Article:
This different mustard breathes orchard and farm. A rural rustic mustard, brilliant straw yellow with a fresh touch of apple, which gives the mustard a well-balanced and robust taste. A wonderful moment of flavors awaits you with this unique piece!
Our apple mustard with rosemary made from mustard seeds from Österlen is a fine culinary product. It works well as a luxurious ingredient. Buy the mustard as a gift for someone who appreciates good food! A very exclusive, fresh and spicy mustard that has a fruity and mild taste of apple and rosemary.
The apple mustard has a clear apple taste, nice character, good taste, made from locally produced apple must and goes well with dishes that need extra taste, or to balance spicy dishes. If you are a mustard lover and a gourmet - then you will certainly appreciate this apple mustard. Or, why not give it away as a gift!
It is perfect for different types of meat, perfect for grilling, with sausage and sauerkraut or why not try it with a well-aged svecia.
Perfect for grilled root vegetables, charcuterie, chicken, game, lamb, cheese, grilled meat
Mustard is a spice rich in history! It has been used for a long time and, according to some, mustard is the oldest of all spices. In Egypt, for example, the stately pharaohs took mustard seeds to their graves. Then it was the Romans who first ground the mustard seeds and later mixed them with wine or vinegar.
But why is it called mustard? Elof Hellquist, who has written the Swedish etymological dictionary, believes that the word originates from Egypt. Then, with the Greek sinapi and the Latin synapsis, it became mustard in Swedish. In English, where it is called mustard - the word probably comes from the Norman mustarde and the Latin mustum (must, young wine). And very true – the mustard seeds were first ground into a paste and finally must in wine or vinegar. Mustard has also for a long time been used in medicine. Everything from scorpion bites, toothaches and blocked sinuses were cured with mustard. Mustard is also found in folklore. In Germany, mustard seeds were sewn into the wedding dress so that she would be the more dominant and controlling party in the marriage, while in Denmark, the seeds were mixed with ginger to stimulate frigid women. But also in Denmark and India, mustard seeds were sprinkled around the houses to drive away evil spirits. There are many different mustard mixes and the two largest producing countries are Nepal and Canada. These two countries together account for half of world production.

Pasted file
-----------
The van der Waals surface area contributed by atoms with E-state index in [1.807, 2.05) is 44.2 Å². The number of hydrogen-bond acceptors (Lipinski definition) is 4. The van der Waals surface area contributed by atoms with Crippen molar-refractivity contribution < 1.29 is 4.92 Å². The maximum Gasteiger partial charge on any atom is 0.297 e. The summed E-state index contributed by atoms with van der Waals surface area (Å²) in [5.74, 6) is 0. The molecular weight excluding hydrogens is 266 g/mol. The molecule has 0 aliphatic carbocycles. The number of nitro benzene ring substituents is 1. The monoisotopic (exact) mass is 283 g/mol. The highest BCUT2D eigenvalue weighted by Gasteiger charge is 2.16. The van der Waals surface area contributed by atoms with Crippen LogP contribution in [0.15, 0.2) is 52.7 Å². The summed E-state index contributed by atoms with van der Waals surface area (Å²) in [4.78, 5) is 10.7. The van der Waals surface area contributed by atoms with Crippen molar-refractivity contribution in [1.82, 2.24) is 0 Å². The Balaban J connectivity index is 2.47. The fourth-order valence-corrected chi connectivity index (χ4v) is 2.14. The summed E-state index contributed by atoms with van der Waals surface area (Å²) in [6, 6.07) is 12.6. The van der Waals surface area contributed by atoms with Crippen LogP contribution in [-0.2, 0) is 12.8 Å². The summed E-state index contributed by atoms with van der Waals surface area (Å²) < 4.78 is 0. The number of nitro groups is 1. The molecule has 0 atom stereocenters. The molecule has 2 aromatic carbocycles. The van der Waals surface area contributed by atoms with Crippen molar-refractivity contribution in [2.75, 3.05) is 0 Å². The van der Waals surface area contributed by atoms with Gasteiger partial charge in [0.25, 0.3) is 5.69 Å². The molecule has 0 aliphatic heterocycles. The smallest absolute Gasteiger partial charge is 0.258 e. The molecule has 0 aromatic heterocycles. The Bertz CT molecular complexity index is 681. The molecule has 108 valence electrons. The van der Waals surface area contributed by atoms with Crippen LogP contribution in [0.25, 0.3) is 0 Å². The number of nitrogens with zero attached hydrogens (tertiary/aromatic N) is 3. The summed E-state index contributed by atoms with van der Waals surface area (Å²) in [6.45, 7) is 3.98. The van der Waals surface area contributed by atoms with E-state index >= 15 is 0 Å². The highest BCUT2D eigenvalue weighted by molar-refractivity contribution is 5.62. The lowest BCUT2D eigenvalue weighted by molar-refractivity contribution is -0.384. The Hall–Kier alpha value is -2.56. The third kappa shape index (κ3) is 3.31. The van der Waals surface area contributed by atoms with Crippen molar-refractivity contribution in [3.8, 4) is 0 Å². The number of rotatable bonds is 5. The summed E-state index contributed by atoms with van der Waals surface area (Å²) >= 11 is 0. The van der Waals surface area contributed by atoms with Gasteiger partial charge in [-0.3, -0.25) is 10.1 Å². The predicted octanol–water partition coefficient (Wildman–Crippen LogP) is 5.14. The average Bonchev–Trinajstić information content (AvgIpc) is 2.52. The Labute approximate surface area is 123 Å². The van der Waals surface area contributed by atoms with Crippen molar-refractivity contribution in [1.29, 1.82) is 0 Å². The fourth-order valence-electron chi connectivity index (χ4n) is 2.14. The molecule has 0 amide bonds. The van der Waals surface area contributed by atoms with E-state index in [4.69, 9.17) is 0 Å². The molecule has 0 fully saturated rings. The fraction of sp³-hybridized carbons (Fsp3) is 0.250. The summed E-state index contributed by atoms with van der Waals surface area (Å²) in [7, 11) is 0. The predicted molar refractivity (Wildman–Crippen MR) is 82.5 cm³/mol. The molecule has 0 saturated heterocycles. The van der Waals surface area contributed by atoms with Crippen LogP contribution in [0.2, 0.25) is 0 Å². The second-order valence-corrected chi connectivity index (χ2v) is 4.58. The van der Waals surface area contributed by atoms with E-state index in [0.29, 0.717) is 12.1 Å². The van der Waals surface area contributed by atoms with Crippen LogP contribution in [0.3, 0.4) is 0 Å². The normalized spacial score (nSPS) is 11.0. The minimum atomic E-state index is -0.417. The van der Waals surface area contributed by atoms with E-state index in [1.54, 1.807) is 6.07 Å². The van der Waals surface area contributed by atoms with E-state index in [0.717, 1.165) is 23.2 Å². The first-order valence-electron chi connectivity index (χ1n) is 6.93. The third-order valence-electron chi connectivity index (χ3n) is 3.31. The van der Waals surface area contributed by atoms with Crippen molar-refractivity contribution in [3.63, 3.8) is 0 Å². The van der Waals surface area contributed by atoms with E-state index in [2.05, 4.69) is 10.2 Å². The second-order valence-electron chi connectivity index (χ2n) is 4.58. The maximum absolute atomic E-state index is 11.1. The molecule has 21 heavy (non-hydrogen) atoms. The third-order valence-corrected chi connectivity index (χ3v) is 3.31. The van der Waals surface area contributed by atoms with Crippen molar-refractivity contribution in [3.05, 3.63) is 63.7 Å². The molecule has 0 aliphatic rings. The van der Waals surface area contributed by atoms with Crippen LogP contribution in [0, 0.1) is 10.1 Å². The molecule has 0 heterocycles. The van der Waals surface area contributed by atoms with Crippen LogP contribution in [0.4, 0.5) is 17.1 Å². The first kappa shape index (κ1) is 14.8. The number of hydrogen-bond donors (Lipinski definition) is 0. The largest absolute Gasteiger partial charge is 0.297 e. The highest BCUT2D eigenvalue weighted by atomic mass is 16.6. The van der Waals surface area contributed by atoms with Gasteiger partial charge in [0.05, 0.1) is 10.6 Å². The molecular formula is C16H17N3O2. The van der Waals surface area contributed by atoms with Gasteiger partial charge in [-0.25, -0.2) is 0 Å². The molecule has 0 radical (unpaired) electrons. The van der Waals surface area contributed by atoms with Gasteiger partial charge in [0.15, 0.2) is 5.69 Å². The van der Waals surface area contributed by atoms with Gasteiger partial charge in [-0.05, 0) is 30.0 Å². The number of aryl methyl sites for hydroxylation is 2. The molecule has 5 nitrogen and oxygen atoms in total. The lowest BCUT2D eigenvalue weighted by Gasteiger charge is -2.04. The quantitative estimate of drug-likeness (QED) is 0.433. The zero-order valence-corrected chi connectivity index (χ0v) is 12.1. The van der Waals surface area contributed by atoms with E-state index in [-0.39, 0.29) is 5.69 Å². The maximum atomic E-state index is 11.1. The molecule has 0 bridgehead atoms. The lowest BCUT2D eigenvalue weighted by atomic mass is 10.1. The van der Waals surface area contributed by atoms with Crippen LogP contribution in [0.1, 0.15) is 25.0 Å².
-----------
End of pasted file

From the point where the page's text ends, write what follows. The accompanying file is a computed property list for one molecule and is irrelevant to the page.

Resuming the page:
Rosemary goes well with other herbs, so why not plant a whole herb garden in your pot? A pot of rosemary placed near the barbecue on the patio is perfect, then you can also feel the wonderful aroma. Place the pot near the kitchen or the grill so you can easily access your spice supply, as rosemary is fantastically useful in cooking, you will certainly have reason to harvest both often and a lot. Rosemary goes well with grilled meat, chicken, venison, young baked potatoes, pasta.
Ingredients: Apple juice, mustard seed, vinegar, raw cane sugar (10%), sea salt, black pepper, rosemary
Nutrition declaration 100g: Energy 231 kJ/54 kcal; Fat 5.9 g (saturated fat 0.3 g); Carbohydrates 13.1 g (sugars 13 g); Protein 5.2g; Salt 0.69 g